The coronavirus pandemic has only deepened Colombia’s connection with the sport, with people buying more bikes to get around and exercise.
Martha Gómez grew up around cycling because her father was a fan, following the careers of the Colombian riders and watching the Tour de France every year. She said she learned to ride as a child but didn’t start taking cycling more seriously until 2021. She now averages as much as 60 miles a week.
“Women were more about being in the gym or walking,” Gómez, 41, said. “But with the pandemic and being confined indoors, it made us find a healthier life. Riding Las Palmas, you didn’t used to see many women, but now you see more. And women not only ride on the road but also on the mountains.”
On Sunday mornings and holidays in Medellín, as in Bogotá, the local authorities closed main roads, including the high-speed lanes of the city’s largest highway, for the exclusive use of cyclists. On a recent morning, they dotted its lanes and inclines. Several wore the jerseys of professional cycling teams, or the Colombian national squad. One kid pedaled away in a Quintana shirt.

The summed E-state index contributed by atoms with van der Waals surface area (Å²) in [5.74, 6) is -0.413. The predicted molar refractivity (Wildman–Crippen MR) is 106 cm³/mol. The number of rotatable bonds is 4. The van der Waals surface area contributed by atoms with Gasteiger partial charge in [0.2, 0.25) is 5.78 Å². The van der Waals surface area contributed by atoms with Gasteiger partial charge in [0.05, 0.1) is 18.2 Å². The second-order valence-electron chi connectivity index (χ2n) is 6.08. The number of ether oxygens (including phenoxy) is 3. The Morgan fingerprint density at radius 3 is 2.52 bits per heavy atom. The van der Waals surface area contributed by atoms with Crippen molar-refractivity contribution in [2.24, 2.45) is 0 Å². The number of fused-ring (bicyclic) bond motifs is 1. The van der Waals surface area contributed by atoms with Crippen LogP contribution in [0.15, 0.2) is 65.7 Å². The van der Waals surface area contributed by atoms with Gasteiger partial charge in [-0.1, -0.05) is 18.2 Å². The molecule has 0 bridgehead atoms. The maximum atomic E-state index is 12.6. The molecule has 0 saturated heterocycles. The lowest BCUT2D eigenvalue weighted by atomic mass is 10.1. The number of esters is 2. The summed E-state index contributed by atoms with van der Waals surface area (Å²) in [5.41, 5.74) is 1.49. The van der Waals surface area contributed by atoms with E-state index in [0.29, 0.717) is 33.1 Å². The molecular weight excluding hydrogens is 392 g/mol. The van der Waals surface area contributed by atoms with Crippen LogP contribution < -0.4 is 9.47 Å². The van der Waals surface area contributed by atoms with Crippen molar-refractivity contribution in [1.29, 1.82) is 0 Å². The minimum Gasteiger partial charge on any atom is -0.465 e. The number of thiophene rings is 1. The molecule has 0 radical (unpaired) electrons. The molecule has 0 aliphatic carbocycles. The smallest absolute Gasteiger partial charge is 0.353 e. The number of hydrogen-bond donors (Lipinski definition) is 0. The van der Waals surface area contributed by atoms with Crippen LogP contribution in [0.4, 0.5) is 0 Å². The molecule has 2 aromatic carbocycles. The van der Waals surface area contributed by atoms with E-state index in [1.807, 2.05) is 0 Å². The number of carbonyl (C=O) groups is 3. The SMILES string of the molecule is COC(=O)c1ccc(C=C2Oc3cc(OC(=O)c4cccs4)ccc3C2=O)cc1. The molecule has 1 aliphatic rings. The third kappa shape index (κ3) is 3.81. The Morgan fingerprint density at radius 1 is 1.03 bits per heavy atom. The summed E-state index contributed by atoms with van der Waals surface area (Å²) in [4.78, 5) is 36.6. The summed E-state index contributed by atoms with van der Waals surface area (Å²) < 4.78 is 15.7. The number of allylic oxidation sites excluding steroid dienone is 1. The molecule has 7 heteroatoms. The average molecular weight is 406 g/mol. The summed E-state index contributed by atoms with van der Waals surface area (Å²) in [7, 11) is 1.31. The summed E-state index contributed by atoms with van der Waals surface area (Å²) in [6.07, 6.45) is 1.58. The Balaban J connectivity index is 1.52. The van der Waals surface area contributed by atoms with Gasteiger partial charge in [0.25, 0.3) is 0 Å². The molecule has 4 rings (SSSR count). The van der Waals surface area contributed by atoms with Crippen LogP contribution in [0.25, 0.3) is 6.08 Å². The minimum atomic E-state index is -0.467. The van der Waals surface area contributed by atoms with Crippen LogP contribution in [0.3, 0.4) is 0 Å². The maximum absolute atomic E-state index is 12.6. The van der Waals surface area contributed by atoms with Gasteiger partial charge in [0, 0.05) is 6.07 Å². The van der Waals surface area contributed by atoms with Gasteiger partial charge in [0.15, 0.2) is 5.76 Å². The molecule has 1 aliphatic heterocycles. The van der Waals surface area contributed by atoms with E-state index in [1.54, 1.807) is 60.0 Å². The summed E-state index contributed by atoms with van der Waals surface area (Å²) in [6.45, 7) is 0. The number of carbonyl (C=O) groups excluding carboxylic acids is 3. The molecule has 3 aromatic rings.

“I feel like when something takes off, everybody gets that craving,” said Sara Cardona, 39, a pediatrician who averages about 40 to 60 miles a week.
It’s not uncommon, Cardona said, to run into Colombian stars and even their European rivals on training rides. Amateur riders, both competitive and hobbyists, like to measure themselves against the times posted on well-known climbs such as Las Palmas on the popular cycling app Strava.
Last week, Cardona left her house at 7:30 am to make sure she got up the mountain in time to see the end of that day’s Tour de France stage on TV. On her way to the Safetti bike shop and cafe, she met a shop employee who was also cycling up Las Palmas. They made a polite bet on who would win the Tour de France stage.
The prize: a strong cup of Colombian coffee.